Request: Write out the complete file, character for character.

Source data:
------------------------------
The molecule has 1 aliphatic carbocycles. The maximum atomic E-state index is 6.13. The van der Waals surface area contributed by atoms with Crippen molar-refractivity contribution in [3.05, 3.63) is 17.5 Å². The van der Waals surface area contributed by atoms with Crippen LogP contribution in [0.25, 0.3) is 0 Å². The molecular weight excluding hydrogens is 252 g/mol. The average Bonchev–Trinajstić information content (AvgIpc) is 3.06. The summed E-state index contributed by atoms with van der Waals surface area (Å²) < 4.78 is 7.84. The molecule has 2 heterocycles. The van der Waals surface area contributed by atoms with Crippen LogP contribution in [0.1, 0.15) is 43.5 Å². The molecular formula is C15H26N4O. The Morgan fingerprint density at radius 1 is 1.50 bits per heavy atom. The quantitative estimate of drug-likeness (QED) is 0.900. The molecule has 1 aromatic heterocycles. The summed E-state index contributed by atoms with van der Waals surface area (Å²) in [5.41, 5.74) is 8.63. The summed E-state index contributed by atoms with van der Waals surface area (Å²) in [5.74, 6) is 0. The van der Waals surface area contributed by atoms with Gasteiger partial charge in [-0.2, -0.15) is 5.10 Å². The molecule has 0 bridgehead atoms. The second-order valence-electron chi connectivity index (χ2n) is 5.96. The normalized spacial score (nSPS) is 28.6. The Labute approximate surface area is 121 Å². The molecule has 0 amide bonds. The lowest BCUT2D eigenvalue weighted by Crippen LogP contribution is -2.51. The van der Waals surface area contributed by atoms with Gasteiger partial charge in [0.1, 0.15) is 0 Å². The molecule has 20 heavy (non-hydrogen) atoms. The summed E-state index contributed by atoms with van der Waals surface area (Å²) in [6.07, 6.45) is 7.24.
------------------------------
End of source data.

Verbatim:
The molecule has 1 aliphatic carbocycles. The maximum atomic E-state index is 6.13. The van der Waals surface area contributed by atoms with Crippen molar-refractivity contribution in [3.05, 3.63) is 17.5 Å². The van der Waals surface area contributed by atoms with Crippen LogP contribution in [0.25, 0.3) is 0 Å². The molecular weight excluding hydrogens is 252 g/mol. The average Bonchev–Trinajstić information content (AvgIpc) is 3.06. The summed E-state index contributed by atoms with van der Waals surface area (Å²) < 4.78 is 7.84. The molecule has 2 heterocycles. The van der Waals surface area contributed by atoms with Crippen LogP contribution in [0.1, 0.15) is 43.5 Å². The molecular formula is C15H26N4O. The Morgan fingerprint density at radius 1 is 1.50 bits per heavy atom. The quantitative estimate of drug-likeness (QED) is 0.900. The molecule has 1 aromatic heterocycles. The summed E-state index contributed by atoms with van der Waals surface area (Å²) in [5.41, 5.74) is 8.63. The summed E-state index contributed by atoms with van der Waals surface area (Å²) in [5.74, 6) is 0. The van der Waals surface area contributed by atoms with Gasteiger partial charge in [-0.2, -0.15) is 5.10 Å². The molecule has 0 bridgehead atoms. The second-order valence-electron chi connectivity index (χ2n) is 5.96. The normalized spacial score (nSPS) is 28.6. The Labute approximate surface area is 121 Å². The molecule has 0 amide bonds. The lowest BCUT2D eigenvalue weighted by Crippen LogP contribution is -2.51. The van der Waals surface area contributed by atoms with Gasteiger partial charge in [0.1, 0.15) is 0 Å². The molecule has 20 heavy (non-hydrogen) atoms. The summed E-state index contributed by atoms with van der Waals surface area (Å²) in [6.07, 6.45) is 7.24.